That level of performance makes testing qualitatively different from having tests that run in 7 minutes down from 15 after some serious performance tuning described in the article, or 5 minutes down from 10. It means running the unit tests can be a normal part of edit-compile-run cycle, rather than a separate activity, supporting the idea that the tests are simply an intrinsic part of the code.
These are not lightweight tests, for example setting up and tearing down Postscript interpreters or running PDF and Postscript documents through text extraction engines. However, they do run in memory almost exclusively and mostly in a compiled language.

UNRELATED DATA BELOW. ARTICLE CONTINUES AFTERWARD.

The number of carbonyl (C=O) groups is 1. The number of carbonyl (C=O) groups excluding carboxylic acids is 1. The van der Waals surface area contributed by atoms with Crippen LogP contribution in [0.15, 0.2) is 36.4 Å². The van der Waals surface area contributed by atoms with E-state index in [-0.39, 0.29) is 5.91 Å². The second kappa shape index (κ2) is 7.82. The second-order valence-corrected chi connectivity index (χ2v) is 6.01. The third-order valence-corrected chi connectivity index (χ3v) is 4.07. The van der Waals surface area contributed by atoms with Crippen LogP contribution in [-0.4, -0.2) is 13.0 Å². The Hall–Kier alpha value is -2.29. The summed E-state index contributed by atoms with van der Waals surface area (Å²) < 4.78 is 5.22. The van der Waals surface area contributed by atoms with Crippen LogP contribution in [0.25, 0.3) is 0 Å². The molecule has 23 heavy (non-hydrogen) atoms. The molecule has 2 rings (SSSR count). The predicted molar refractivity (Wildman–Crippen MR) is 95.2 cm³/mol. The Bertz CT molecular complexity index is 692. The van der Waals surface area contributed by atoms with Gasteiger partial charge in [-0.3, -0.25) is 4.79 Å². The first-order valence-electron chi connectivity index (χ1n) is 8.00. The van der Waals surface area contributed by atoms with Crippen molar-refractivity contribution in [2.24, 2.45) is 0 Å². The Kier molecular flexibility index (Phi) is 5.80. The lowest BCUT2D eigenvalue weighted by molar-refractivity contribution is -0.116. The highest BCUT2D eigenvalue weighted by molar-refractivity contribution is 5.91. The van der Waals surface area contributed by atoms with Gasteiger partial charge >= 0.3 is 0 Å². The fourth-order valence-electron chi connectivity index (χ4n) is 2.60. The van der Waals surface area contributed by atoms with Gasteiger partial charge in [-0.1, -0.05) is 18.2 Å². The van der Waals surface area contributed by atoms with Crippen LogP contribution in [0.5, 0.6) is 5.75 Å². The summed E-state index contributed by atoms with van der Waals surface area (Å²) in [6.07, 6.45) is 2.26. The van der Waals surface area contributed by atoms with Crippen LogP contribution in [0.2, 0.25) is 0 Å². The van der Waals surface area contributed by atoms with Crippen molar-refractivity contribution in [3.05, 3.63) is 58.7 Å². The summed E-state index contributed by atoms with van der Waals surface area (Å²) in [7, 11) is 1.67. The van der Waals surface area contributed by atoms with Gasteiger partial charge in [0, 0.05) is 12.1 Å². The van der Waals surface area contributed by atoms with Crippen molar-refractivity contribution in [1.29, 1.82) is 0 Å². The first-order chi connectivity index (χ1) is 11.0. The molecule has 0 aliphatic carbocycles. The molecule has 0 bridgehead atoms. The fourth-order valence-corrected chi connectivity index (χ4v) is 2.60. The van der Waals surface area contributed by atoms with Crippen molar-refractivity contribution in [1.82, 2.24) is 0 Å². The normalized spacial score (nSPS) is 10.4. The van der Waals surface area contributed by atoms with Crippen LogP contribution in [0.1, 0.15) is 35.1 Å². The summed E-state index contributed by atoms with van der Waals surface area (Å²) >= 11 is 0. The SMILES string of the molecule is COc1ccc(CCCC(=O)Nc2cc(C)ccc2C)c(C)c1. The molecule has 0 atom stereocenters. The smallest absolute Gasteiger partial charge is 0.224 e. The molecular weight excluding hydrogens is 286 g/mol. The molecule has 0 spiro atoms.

However, even 3 seconds is still too long a delay, feedback should be instantaneous to give a true interactive programming experience, or at least not get in the way of that experience. I saw a nice approach to this at the Hasso Plattner Institute using code coverage analysis to interactively run tests sorted by relevance to the code being edited (in Smalltalk). A simpler approach might be to just run the unit tests in the background while editing.